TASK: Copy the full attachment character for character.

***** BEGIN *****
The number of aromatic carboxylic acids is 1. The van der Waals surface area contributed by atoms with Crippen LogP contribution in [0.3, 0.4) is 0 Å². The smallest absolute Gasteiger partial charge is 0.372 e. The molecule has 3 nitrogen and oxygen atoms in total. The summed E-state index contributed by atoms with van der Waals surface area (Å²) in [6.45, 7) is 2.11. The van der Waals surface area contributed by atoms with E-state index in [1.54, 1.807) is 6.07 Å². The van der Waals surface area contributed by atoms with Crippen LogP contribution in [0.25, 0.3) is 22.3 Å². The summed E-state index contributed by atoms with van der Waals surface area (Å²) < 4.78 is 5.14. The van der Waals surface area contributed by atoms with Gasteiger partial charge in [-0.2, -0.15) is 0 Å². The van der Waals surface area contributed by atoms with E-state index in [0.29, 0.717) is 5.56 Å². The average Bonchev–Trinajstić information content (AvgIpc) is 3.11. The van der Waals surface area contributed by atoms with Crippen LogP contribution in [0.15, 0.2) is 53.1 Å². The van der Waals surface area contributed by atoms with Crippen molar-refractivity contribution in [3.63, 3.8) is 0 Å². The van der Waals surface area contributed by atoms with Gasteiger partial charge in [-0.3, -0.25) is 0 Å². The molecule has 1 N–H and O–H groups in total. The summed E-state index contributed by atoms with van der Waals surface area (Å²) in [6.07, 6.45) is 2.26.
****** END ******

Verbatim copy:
The number of aromatic carboxylic acids is 1. The van der Waals surface area contributed by atoms with Crippen LogP contribution in [0.3, 0.4) is 0 Å². The smallest absolute Gasteiger partial charge is 0.372 e. The molecule has 3 nitrogen and oxygen atoms in total. The summed E-state index contributed by atoms with van der Waals surface area (Å²) in [6.45, 7) is 2.11. The van der Waals surface area contributed by atoms with E-state index in [1.54, 1.807) is 6.07 Å². The van der Waals surface area contributed by atoms with Crippen LogP contribution in [0.25, 0.3) is 22.3 Å². The summed E-state index contributed by atoms with van der Waals surface area (Å²) < 4.78 is 5.14. The van der Waals surface area contributed by atoms with Gasteiger partial charge in [-0.2, -0.15) is 0 Å². The van der Waals surface area contributed by atoms with E-state index in [0.29, 0.717) is 5.56 Å². The average Bonchev–Trinajstić information content (AvgIpc) is 3.11. The van der Waals surface area contributed by atoms with Crippen LogP contribution in [0.15, 0.2) is 53.1 Å². The van der Waals surface area contributed by atoms with Crippen molar-refractivity contribution in [3.63, 3.8) is 0 Å². The van der Waals surface area contributed by atoms with Gasteiger partial charge in [-0.3, -0.25) is 0 Å². The molecule has 1 N–H and O–H groups in total. The summed E-state index contributed by atoms with van der Waals surface area (Å²) in [6.07, 6.45) is 2.26.